Where Are They Now? Meet Alumna Challis Popkey

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Originally from Boise, Idaho, Challis Popkey, Class of 2015, graduated with a major in Communications. Because of a study abroad semester in Ferrara during high school, Challis decided that she wanted to complete her degree in Italy so she transferred to JCU from the University of Oregon. After a post-graduation internship for the Nautical Channel, Challis moved to New York City, where she has been living since.

Challis Popkey

JCU Alumna Challis Popkey

How’s life after graduation? How’s living in New York?
Life is good! I am blessed to be living in New York, where I hear at least ten languages spoken every day, whether on the subway, in the office or on the streets. I love eavesdropping on Italian tourists or residents and diving into conversation with them. It happens less often that I hear Spanish, but thankfully my fluency in one Romance language, Italian, makes it easy to understand Spanish. I’ve realized that Spanish is the language I need to learn in order to travel, learn, and work with people on this continent. I have John Cabot to thank for my confidence in developing language skills.

What have you done since graduation?
After graduation, I worked for the Nautical Channel in Rome for eight months. I began as an intern, a position I obtained through the John Cabot University Career Fair. It was fun and very educational. I learned to analyze ocean swells, rank a surfer’s ride, interview star nautical athletes on-camera, produce lifestyle programs, and the difference between a racing sailboat and a houseboat. I truly enjoyed myself, especially my morning scooter commute and the intelligent, international colleagues I worked with.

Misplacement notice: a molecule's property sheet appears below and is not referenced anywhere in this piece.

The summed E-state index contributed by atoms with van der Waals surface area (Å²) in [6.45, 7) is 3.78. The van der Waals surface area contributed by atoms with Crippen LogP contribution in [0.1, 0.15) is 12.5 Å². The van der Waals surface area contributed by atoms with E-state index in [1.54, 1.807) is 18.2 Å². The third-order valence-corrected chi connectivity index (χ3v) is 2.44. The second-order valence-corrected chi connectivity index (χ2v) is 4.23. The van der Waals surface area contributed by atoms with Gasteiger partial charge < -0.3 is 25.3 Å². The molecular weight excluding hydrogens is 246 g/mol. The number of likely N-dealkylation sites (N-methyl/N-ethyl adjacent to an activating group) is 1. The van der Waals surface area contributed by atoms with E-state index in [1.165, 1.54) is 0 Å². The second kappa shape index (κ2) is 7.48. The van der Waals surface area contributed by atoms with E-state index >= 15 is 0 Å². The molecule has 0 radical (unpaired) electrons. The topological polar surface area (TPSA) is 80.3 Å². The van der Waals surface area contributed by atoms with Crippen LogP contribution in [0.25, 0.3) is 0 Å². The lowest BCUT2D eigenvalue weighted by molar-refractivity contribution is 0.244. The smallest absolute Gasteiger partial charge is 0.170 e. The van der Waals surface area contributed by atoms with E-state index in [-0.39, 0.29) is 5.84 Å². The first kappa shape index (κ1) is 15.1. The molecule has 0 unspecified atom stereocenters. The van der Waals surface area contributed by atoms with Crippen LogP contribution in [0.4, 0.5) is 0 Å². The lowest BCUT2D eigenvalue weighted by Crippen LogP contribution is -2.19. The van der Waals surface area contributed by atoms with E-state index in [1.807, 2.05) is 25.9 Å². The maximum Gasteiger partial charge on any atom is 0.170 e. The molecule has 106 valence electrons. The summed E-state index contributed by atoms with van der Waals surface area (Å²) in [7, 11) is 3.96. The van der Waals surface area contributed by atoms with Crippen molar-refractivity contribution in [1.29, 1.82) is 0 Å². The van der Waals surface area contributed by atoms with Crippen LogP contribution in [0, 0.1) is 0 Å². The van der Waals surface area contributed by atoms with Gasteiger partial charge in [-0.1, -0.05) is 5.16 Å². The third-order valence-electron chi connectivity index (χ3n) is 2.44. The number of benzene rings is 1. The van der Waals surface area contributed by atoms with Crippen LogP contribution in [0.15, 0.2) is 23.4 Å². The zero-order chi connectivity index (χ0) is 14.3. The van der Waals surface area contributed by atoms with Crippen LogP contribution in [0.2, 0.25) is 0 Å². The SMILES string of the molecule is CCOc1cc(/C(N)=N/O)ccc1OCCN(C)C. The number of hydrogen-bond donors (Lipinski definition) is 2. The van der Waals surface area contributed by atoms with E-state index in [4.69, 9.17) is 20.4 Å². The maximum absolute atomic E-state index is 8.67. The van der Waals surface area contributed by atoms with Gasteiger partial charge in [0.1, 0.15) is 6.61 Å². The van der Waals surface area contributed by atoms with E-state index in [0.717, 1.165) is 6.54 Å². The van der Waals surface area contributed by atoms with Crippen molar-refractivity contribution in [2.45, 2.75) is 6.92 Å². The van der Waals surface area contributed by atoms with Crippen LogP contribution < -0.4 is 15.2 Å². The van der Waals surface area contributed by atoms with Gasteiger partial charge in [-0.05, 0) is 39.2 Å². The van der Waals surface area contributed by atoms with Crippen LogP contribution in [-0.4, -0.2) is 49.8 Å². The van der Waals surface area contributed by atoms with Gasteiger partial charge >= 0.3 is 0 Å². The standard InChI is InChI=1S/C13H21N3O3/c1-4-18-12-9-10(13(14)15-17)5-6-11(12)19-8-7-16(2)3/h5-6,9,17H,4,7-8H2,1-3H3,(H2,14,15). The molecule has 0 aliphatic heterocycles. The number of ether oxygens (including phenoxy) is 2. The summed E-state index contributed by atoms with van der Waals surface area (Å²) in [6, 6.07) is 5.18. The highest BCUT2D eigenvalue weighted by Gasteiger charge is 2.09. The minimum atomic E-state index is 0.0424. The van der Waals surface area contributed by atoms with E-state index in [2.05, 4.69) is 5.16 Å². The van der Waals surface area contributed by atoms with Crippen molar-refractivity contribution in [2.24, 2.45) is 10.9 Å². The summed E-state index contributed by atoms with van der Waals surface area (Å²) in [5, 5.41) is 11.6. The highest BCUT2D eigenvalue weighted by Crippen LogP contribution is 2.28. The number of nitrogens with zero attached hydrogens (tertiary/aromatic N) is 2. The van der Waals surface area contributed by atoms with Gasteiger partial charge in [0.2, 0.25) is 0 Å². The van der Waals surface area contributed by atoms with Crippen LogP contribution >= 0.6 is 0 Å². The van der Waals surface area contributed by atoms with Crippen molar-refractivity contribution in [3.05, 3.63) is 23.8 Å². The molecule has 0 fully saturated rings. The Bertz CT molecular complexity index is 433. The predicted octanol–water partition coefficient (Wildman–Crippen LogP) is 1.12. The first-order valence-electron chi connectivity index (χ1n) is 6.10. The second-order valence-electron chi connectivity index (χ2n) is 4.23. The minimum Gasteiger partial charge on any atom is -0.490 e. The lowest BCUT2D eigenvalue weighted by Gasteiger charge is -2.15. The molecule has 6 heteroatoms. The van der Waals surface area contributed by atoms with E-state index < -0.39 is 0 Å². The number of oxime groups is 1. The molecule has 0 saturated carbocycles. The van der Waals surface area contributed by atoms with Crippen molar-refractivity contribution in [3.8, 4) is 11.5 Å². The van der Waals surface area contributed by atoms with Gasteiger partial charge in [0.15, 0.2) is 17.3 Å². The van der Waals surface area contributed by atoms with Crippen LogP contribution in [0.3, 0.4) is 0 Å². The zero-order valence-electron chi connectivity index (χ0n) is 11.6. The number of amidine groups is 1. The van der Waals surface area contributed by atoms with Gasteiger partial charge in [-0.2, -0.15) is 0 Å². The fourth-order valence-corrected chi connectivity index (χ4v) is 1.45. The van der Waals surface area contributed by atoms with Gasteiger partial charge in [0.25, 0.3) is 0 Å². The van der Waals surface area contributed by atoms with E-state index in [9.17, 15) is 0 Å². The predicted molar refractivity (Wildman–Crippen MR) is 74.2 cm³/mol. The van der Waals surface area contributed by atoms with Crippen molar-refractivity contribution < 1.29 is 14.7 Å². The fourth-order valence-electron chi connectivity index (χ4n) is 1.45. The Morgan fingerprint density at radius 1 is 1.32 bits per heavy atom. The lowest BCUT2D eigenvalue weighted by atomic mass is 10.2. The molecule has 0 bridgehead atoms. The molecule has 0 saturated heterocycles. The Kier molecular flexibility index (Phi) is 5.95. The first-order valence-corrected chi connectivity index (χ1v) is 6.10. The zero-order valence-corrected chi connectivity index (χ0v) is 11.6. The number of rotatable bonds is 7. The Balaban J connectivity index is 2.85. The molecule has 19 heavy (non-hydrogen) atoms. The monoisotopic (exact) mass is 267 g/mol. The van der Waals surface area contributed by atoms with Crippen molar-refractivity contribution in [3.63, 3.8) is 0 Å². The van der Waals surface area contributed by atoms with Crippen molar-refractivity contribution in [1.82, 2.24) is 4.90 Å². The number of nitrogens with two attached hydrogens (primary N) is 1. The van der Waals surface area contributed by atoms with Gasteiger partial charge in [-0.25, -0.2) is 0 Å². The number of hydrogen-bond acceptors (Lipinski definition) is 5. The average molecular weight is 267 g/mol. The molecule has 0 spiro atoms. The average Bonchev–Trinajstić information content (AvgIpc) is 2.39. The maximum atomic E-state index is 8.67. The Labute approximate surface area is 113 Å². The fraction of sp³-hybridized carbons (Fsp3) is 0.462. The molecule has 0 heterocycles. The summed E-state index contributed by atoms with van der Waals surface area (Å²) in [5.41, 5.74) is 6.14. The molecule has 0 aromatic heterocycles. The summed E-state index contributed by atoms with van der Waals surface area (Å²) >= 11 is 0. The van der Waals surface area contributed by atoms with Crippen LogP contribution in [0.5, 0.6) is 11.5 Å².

I left Italy in January 2016 because I received a job offer from PBS’ Manhattan affiliate, WNET. The 90-day contract turned into a 12-month freelance position reporting on science, technology and borough-specific news. The funds, staff and reputation of WNET far exceed those of the Nautical Channel, but cower in respect to networks like NBC, ABC and CBS (among cable superpowers) that can sell advertising. At PBS I learned the fundamentals of traditional broadcast.

What are you doing now?
I’ve started a personal web series called “Bytes of New York” with a fellow ex-PBS colleague, that highlights real New Yorkers who contribute real positivity – regardless of race, religion or gender. I’m also working at a restaurant, Henry’s, managing social media and waiting tables. Tips are quite lucrative. One point for New York!

How did your time at JCU help you in your career?
My time at John Cabot undoubtedly gave me the courage to be spontaneous, to interpret personal fear as a character-building challenge that must not be ignored.

What are your future plans?
Without getting too political, I’m moving to Colombia in July to teach English. “English teacher” is a job title, but I’m really going to learn. After 25 years of bloody civil war fueled by corruption, drugs, and racism, Colombia declared peace in 2014. As an American, I want to learn how these once-divided people finally achieved peaceful unity. They convinced guerrillas to put down their weapons and return to society. The government has invested 40 million dollars in English-language education with the goal of being a completely bilingual nation by 2020.

My happiness has always been codependent on location. While I am living in a liberal bubble on the Upper West Side of Manhattan, I cannot ignore the papers, headlines, protests, and facts that our current administration fails to recognize what I love about my birth country. We are built on immigrants.

Any advice for a new student starting college?
To a new student starting college… Be fearless. Leave your comfort zone. Travel. I am so proud to have a John Cabot degree; not only because of the quality of professors, classes, and student body but because Rome itself is the finest professor in the world. Words can only communicate so much, but going abroad will teach you more than any lecture hall at a U.S, university. Whether it is six months or four years of Roman education at John Cabot, your mind will open in ways you never imagined. And you will realize just how little you know, how vast the world is, and how lucky we are to have the ability to explore and learn from it.